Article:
If you did decide to go totally off-camera, you will have to use a slate and sync it later. Allegedly Final Cut X can do it automatically if you have scratch audio on your camera, but I wouldn't count on that working right- I'd be prepared to manually sync each and every clip. I have done it for movies and it's time-consuming and annoying, but not impossible.
posted by drjimmy11 at 10:56 AM on May 3, 2013

Sorry, I guess in that article when he shows the Zoom he is using it as an external recording device, even though it's physically attached to the camera. That wasn't clear to me at first.

I think the part about "XLR boxes" is more what you're after.
posted by drjimmy11 at 11:00 AM on May 3, 2013

Best answer: And btw you're absolutely right to want a lav mic at the end of this. The sound you get from cheap boom mics tends to be so awful you might as well be using the camera's built-in mic.
posted by drjimmy11 at 11:00 AM on May 3, 2013 [1 favorite]

Best answer: Lav mic plugged into a decent digital recorder. Zoom brand is fine and what I use. Set DSLR and digirecorder recording, have the interviewee clap once at the beginning of the interview, line up the clap on the video with the clap spike on the audio in your video software.

As a bonus, having the interviewee clap breaks the ice and loosens them up.
posted by merocet at 11:07 AM on May 3, 2013 [1 favorite]

Best answer: I've found conflicting information about whether one needs to use an external sound recorder with wired lavaliers and DSLRs.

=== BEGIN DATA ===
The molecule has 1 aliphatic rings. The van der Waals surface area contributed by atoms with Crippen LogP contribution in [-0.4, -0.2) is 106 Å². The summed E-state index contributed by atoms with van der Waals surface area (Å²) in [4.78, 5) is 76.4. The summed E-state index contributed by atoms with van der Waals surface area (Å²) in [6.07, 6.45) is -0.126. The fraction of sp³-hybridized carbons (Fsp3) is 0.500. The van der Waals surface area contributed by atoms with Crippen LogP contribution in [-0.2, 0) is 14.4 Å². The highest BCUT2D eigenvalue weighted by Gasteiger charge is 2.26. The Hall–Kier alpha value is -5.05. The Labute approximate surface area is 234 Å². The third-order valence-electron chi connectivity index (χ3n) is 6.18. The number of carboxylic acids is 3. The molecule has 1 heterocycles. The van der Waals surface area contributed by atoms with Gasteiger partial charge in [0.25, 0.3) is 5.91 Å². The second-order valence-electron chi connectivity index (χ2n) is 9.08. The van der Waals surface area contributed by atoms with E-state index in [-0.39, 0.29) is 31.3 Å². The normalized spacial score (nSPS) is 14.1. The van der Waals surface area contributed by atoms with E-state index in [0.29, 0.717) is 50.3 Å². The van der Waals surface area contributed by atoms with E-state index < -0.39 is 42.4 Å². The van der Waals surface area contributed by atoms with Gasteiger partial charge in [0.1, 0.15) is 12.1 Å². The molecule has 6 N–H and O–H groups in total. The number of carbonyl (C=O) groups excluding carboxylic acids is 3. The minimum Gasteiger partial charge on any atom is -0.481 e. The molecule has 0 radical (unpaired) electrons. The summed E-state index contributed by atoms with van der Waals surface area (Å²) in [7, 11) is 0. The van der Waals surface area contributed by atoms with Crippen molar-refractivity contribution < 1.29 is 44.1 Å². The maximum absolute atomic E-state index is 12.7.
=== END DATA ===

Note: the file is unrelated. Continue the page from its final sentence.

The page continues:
The issue is that DSLRs (or at least the ones you have, I can't speak to all) have poor-quality pre-amps and will record noisy audio. So there's two solutions: you can go "dual system," record to an external device and sync the files later. Or you can use an external pre-amp to provide a signal that won't need to be amplified in-camera. Just based on a quick google, see this for a discussion of the pre-amp approach.

(Maybe there are some powered mics that are loud enough to avoid this problem? Not sure.)

The two people I know who record a lot of DSLR video with sound, both started dual system and then switched to a pre-amp when it turned out to work. (They've now both switched to the Canon C100 to avoid this kind of thing.)

That said, if you can afford PluralEyes or work within the 30-day demo, dual system is pretty straightforward. Basically:

- Make sure you always start and stop the camera and the Zoom at the same time(ish), so there's one audio file for each video file. I.e. don't record three video takes with one audio take. Also make sure the camera is recording audio loud enough for sync.

- Drag and drop all your audio and video files into PluralEyes and click 'sync.' This should run in a few seconds and (since your files are all in order) the match should be no problem.

- Tell PluralEyes to export video files with the clean audio. High fives all around.
posted by jhc at 1:11 PM on May 3, 2013

Best answer: Friends have had luck with Audio Technica's mic or with Sennheiser's Wireless Mic eW100 G2 Camera kit which comes with a clip on mic and a camera.
posted by rmless at 2:29 PM on May 3, 2013

« Older best starting kit for a dual-lan linux gateway...   |   Ideas for dog tags and other safety measures for... Newer »
This thread is closed to new comments.